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Variable virulence factors in Burkholderia pseudomallei (Melioidosis) associated with human disease

Sarovich, Derek S., Price, Erin P., Webb, Jessica R., Ward, Linda M., Voutsinos, Marcos, Tuanyok, Apichai, Mayo, Mark J., Kaestli, Mirjam E. and Currie, Bart J. (2014). Variable virulence factors in Burkholderia pseudomallei (Melioidosis) associated with human disease. PLoS One,9(3 - Article No. e91682).

Document type: Journal Article
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IRMA ID 11436xPUB19
NHMRC Grant No. 605820
Title Variable virulence factors in Burkholderia pseudomallei (Melioidosis) associated with human disease
Author Sarovich, Derek S.
Price, Erin P.
Webb, Jessica R.
Ward, Linda M.
Voutsinos, Marcos
Tuanyok, Apichai
Mayo, Mark J.
Kaestli, Mirjam E.
Currie, Bart J.
Journal Name PLoS One
Publication Date 2014
Volume Number 9
Issue Number 3 - Article No. e91682
ISSN 1932-6203   (check CDU catalogue open catalogue search in new window)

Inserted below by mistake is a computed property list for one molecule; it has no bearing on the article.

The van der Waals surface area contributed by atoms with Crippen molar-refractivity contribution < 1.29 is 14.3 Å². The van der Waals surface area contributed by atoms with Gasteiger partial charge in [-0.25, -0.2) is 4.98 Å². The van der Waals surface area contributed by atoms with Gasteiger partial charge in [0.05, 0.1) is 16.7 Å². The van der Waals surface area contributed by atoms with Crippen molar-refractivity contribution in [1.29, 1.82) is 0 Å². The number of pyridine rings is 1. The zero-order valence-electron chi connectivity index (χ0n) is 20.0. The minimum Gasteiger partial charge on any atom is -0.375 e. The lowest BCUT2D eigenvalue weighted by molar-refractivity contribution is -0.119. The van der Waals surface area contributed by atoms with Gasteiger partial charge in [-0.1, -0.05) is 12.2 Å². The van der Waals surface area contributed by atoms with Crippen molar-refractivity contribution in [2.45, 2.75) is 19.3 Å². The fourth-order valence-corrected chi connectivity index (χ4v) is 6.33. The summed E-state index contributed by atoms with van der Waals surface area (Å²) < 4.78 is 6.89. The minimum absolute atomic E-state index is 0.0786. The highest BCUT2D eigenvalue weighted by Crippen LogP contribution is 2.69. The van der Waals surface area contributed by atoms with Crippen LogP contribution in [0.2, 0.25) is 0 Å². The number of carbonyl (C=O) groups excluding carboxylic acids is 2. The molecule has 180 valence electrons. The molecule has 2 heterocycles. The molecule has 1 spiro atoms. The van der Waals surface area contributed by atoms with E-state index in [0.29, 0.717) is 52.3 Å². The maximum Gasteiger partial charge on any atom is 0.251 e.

Scopus ID 2-s2.0-84897532697
Total Pages 4
Place of Publication United States of America
Publisher Public Library of Science
HERDC Category C1 - Journal Article (DIISR)
Abstract Burkholderia pseudomallei is a Gram-negative environmental bacterium that causes melioidosis, a potentially life-threatening infectious disease affecting mammals, including humans. Melioidosis symptoms are both protean and diverse, ranging from mild, localized skin infections to more severe and often fatal presentations including pneumonia, septic shock with multiple internal abscesses and occasionally neurological involvement. Several ubiquitous virulence determinants in B. pseudomallei have already been discovered. However, the molecular basis for differential pathogenesis has, until now, remained elusive. Using clinical data from 556 Australian melioidosis cases spanning more than 20 years, we identified a Burkholderia mallei-like actin polymerization bimABm gene that is strongly associated with neurological disease. We also report that a filamentous hemagglutinin gene, fhaB3, is associated with positive blood cultures but is negatively correlated with localized skin lesions without sepsis. We show, for the first time, that variably present virulence factors play an important role in the pathogenesis of melioidosis. Collectively, our study provides a framework for assessing other non-ubiquitous bacterial virulence factors and their association with disease, such as candidate loci identified from large-scale microbial genome-wide association studies.
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